How much money do MPs need?
What you need to know:
- Every two to three years, our legislators demand more money from us. More often than not, they have their way.
- The argument by trade unions that the MPs are justified in seeking more pay because they have a huge social burden of donating to citizens has no basis since the public will now demand even more from them following the salary increases.
- The behaviour of MPs is akin to pre-French revolution when those in power failed to read the people’s mood.
- MPs will never be satisfied that they have enough money. The best approach is to use every legal means to stop them.
Every two to three years, our legislators demand more money from us. More often than not, they have their way. Which leaves me asking one question, just how much money does one need?
To understand the answer to this question, you must read Russian writer Lev Nikolayevich Tolstoy’s (simply known by English speakers as Leo Tolstoy) story titled "How Much Land Does a Man Need?"
This was the story of a peasant named Pahom who at the time used to boast that if he had enough land, he will not fear the devil. It later emerged that no matter how much land Pahom acquired, he was never truly happy.
One day he overheard his wife and sister argue about this land issue. Pahom decided to maintain his conviction on land and the devil.
The devil overheard his statement and decided to test him. And true to his belief, he bought more land from a lady who was selling her land. Things did not go well with his neighbours as his hunger for land was insatiable.
Determined to get more land, Pahom visited the Bakshirs, whose chief agreed to sell to him as much land as he could walk around in one day on condition that he returns to his starting point or the sale is cancelled. In his attempt to get as much land as possible, Pahom dies in the process.
I am not suggesting here that the MPs will literally die like Pahom in their attempt to get as much money as possible from tax payers. However, it is very likely that they will die metaphorically in 2022.
This is because in 2017, angry voters sent home 60 percent of the MPs from the 11th Parliament. The argument by trade unions that the MPs are justified in seeking more pay because they have a huge social burden of donating to citizens has no basis since the public will now demand even more from them following the salary increases.
What is more intriguing is the fact that the Parliamentary Service Commission (PSC) and the Judicial Service Commission (JSC) have wiggled themselves out of the purview of the Salaries and Remuneration Commission (SRC).
The commission was created to ''set and regularly review the remuneration and benefits of all state officers; and advise the National and County Governments on the remuneration and benefits of all other public officers.'' There is no exception for Parliament to undermine SRC which is supposed to be an independent institution yet they have managed to do precisely this, arguing that Parliament itself is an independent branch of government.
MPs have therefore audaciously removed themselves from the regulatory framework that was supposed to harmonise salaries and deal with the arbitrary misuse of powers that existed before.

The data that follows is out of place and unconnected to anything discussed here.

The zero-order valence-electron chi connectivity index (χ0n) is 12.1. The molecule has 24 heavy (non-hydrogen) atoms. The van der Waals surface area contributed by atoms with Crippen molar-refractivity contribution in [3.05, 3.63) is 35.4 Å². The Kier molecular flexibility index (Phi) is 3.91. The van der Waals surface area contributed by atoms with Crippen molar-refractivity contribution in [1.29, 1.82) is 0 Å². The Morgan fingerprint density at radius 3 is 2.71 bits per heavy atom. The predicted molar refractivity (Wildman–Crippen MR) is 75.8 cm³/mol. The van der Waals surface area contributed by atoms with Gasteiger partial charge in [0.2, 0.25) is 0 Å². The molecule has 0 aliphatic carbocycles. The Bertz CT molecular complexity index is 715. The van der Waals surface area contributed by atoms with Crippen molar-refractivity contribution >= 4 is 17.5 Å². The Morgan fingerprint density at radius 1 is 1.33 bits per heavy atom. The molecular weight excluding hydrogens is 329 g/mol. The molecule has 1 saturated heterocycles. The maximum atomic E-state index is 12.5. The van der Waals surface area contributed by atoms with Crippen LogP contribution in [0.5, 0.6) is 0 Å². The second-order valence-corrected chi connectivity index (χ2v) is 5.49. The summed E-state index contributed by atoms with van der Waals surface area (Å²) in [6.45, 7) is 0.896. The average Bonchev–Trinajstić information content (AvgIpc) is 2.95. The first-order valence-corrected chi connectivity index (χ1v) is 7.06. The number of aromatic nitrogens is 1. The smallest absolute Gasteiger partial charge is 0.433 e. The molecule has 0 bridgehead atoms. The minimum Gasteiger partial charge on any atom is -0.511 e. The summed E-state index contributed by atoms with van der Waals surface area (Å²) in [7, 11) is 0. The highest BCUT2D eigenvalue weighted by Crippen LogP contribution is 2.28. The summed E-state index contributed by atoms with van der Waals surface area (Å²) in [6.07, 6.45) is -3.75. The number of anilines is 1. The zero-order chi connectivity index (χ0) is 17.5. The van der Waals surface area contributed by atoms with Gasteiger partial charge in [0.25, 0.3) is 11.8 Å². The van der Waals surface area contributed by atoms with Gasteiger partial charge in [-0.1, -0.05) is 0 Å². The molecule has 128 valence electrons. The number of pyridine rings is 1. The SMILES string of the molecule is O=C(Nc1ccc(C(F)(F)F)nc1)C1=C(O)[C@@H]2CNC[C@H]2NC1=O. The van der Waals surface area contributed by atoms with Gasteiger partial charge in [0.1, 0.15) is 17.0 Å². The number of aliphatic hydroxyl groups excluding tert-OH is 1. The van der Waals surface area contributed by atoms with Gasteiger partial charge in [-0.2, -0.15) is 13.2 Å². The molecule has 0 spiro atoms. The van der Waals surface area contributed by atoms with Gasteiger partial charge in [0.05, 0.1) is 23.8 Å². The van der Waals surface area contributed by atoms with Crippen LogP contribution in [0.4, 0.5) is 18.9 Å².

Such disrespect will ultimately exert more pressure on the increasing recurrent expenditure, which now stands at twice the allocation for development.
Recurrent expenditure for the 2018/2019 financial year will amount to Sh1.55 trillion compared to the estimated development expenditure of Sh625 billion or 24 percent of total expenditure. The desirable threshold is 30 percent.
The counties will receive Sh376.4 billion over the same period. The tragedy is that much of the county allocation too will also end up as recurrent expenditure. Soon, other powerful groups like the Kenya National Union of Teachers (KNUT), doctors and lecturers union, as well as nurses and policemen will justifiably ask for more.
The reduction of development expenditure is as a result of escalating wage bill that also encourages the appetite of borrowing to meet development needs. This dependence on debt-finance has become a common practice so that in every supplementary budget, the MPs always raid development expenditure to increase recurrent spending. In effect, we are living beyond our means and MPs see no issue with that.
The behaviour of MPs is akin to pre-French revolution when those in power failed to read the people’s mood. In the recent past, a group of young people started a low-key Red Jersey movement similar to the French Yellow Jersey drive.
Such protests cannot be written off in a country with more than 75 percent of the population aged below 30 years. They can see a ballooning debt that will be left for them to deal with.
In addition, the skewed expenditure that is geared to the aggrandisement of MPs undermines every opportunity. Short termism and selfish glorification of MPs who arm twist the law should be stopped by all means.
Prioritisation of universal healthcare, affordable housing, food security and manufacturing dictates that we abandon everything else, tighten our belts and ensure that the citizens of this country benefit from these policy interventions.
If there is anything that aught to be changed in the Constitution, it is the remuneration of legislatures to outlaw the nonsense of incessant salary increases. There is nowhere in the world where employees decide to increase their salary without consulting the employer.
Like Pahom, there isn’t a time when the MPs will ever be satisfied that they have enough money. The best approach is to use every legal means to stop them.
The writer is an associate professor at University of Nairobi’s School of Business.@bantigito